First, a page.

A MOTHER whose 41-year-old son committed suicide after spending thousands of pounds on gambling today called for a support service in York to help people like her son - before more lives are lost.

Janet Gamble, of Foxwood Hill, York, found her son, Adrian Gamble, lying in the garage after he had slashed his wrist and neck, injuries which led to his death, an inquest heard.

Mrs Gamble described her son, a former building labourer, as having been "addicted" to gambling, albeit intermittently, and said he was trapped in a cycle of betting, to pay for which he took out at least one loan. She said her son, who was on antidepressants and had had therapy, was "crying out for help" - but that there were no specific gambling support groups in York that he could turn to.

Mr Gamble, who was seen regularly by consultant psychiatrist Dr Gerard Garry, of the North Yorkshire and York Primary Care Trust (PCT), had feelings of guilt and shame associated with his gambling - which was mainly on horseracing - and the high level of support his family gave him, the inquest heard.

Dr Garry told the inquest he believed Mr Gamble had spent a total of about £50,000 on gambling over the years.

Mrs Gamble said afterwards her son had not spent as much as this - but she said he had paid out "thousands of pounds" on gambling.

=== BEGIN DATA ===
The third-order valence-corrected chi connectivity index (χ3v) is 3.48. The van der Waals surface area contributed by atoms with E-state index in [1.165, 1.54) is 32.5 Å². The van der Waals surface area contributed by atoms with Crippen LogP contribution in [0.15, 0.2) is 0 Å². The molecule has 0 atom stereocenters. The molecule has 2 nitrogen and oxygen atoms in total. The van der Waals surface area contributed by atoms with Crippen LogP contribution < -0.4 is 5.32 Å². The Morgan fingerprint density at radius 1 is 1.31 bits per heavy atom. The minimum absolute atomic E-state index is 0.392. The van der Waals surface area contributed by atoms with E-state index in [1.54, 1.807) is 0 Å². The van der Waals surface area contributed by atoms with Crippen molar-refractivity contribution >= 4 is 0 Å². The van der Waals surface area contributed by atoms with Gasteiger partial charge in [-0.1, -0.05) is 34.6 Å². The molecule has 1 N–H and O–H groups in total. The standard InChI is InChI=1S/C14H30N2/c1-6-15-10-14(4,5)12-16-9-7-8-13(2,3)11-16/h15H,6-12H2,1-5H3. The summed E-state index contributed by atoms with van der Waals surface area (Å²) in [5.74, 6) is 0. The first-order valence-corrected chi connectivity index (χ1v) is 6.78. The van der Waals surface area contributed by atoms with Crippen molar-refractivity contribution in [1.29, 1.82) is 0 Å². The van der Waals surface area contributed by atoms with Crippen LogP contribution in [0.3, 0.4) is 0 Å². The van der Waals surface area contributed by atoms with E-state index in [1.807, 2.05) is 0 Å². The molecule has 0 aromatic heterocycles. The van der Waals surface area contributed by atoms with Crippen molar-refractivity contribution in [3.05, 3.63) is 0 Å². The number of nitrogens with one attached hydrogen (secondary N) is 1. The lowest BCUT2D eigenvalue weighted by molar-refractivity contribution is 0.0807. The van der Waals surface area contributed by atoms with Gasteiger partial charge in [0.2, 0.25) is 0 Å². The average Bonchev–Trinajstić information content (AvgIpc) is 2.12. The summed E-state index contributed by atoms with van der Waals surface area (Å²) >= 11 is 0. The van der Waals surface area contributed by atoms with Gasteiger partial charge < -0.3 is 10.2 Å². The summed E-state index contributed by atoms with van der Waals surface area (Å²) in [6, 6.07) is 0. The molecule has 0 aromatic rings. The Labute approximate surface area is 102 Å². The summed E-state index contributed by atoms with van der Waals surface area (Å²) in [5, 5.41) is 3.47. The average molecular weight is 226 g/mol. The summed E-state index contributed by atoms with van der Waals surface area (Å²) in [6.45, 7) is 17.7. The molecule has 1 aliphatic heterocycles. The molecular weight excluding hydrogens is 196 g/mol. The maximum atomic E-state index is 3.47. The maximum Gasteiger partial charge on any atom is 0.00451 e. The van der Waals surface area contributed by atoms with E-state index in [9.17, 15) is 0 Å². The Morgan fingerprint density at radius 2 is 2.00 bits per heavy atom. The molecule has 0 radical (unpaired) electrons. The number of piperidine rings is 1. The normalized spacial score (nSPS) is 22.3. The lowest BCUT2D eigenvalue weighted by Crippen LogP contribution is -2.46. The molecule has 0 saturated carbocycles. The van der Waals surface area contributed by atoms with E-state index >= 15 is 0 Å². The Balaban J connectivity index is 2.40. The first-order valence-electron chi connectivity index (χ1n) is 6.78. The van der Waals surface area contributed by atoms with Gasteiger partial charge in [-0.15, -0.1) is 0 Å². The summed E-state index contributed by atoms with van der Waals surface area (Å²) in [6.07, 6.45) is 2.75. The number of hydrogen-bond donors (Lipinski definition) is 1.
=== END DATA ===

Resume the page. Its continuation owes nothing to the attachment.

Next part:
Mrs Gamble said the family, including her son's brother, Trevor, and their sister, Sarah, had researched into places in York that offered help to people specifically with gambling problems - but had not found any.

"Adrian said he wanted to be with others who had had the same experience as him and get some help," she said.

"We tried to find somewhere for him to go, but there was nowhere in York. We were extremely annoyed about that. There should be something closer to home."

She said her son, a former pupil at Acomb School, had planned to go to Gamblers Anonymous (GA) - which holds meetings to help compulsive gamblers - in Leeds the day he died.

He had appeared to be in high spirits on the day of his death, in October last year, the inquest heard. But Mrs Gamble said something had "snapped" in her son.

"Each day I could see him going further and further down and becoming more and more depressed - he must have felt there was no way out," she said.

She said gamblers who were depressed were unlikely to be motivated to travel to get specific help, and those who were unemployed might not be able to meet the cost of leaving York to get that support.

"Adrian's death was completely devastating for me," she said. "He was a lovely boy, who had never been in any trouble with anyone. I know he had a choice when he first started gambling, but he tried really hard not to do it, with our full support. We love him and miss him so much."

Dr Garry said he had been supporting Mr Gamble, who was not working before he died, in his bid to return to employment.